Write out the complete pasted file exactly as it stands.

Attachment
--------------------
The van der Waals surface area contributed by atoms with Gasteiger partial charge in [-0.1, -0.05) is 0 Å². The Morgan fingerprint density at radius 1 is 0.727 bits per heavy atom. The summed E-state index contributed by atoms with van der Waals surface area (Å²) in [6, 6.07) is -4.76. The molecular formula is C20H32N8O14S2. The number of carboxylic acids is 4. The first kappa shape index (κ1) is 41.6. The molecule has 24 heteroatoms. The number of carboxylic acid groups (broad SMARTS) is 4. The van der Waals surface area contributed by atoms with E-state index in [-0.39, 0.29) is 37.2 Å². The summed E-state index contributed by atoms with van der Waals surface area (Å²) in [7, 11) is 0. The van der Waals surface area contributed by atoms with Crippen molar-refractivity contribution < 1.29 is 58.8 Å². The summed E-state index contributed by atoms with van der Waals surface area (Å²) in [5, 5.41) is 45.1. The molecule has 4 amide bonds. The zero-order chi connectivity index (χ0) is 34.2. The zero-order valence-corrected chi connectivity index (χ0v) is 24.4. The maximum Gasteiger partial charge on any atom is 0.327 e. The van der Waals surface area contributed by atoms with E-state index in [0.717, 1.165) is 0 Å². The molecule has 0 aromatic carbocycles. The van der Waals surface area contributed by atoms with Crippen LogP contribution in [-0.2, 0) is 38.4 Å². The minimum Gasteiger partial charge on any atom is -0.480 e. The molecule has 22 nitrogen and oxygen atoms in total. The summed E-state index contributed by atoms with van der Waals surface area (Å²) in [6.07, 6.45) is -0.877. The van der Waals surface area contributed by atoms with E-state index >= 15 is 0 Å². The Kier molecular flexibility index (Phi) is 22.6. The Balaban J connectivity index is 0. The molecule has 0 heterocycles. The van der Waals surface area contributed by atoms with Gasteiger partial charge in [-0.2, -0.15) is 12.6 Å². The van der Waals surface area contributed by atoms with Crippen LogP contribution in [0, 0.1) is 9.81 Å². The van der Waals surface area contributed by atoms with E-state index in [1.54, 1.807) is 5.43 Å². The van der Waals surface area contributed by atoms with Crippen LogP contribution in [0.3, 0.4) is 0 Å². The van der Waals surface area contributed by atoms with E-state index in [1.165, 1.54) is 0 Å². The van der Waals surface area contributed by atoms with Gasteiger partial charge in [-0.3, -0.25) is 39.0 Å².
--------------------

The van der Waals surface area contributed by atoms with Gasteiger partial charge in [-0.1, -0.05) is 0 Å². The Morgan fingerprint density at radius 1 is 0.727 bits per heavy atom. The summed E-state index contributed by atoms with van der Waals surface area (Å²) in [6, 6.07) is -4.76. The molecular formula is C20H32N8O14S2. The number of carboxylic acids is 4. The first kappa shape index (κ1) is 41.6. The molecule has 24 heteroatoms. The number of carboxylic acid groups (broad SMARTS) is 4. The van der Waals surface area contributed by atoms with E-state index in [-0.39, 0.29) is 37.2 Å². The summed E-state index contributed by atoms with van der Waals surface area (Å²) in [7, 11) is 0. The van der Waals surface area contributed by atoms with Crippen molar-refractivity contribution < 1.29 is 58.8 Å². The summed E-state index contributed by atoms with van der Waals surface area (Å²) in [5, 5.41) is 45.1. The molecule has 4 amide bonds. The zero-order chi connectivity index (χ0) is 34.2. The zero-order valence-corrected chi connectivity index (χ0v) is 24.4. The maximum Gasteiger partial charge on any atom is 0.327 e. The van der Waals surface area contributed by atoms with E-state index in [0.717, 1.165) is 0 Å². The molecule has 0 aromatic carbocycles. The van der Waals surface area contributed by atoms with Crippen LogP contribution in [-0.2, 0) is 38.4 Å². The minimum Gasteiger partial charge on any atom is -0.480 e. The molecule has 22 nitrogen and oxygen atoms in total. The summed E-state index contributed by atoms with van der Waals surface area (Å²) in [6.07, 6.45) is -0.877. The van der Waals surface area contributed by atoms with E-state index >= 15 is 0 Å². The Kier molecular flexibility index (Phi) is 22.6. The Balaban J connectivity index is 0. The molecule has 0 heterocycles. The van der Waals surface area contributed by atoms with Gasteiger partial charge in [-0.2, -0.15) is 12.6 Å². The van der Waals surface area contributed by atoms with Crippen LogP contribution in [0, 0.1) is 9.81 Å². The van der Waals surface area contributed by atoms with E-state index in [1.54, 1.807) is 5.43 Å². The van der Waals surface area contributed by atoms with Crippen LogP contribution in [0.3, 0.4) is 0 Å². The van der Waals surface area contributed by atoms with E-state index in [1.165, 1.54) is 0 Å². The van der Waals surface area contributed by atoms with Gasteiger partial charge in [-0.3, -0.25) is 39.0 Å².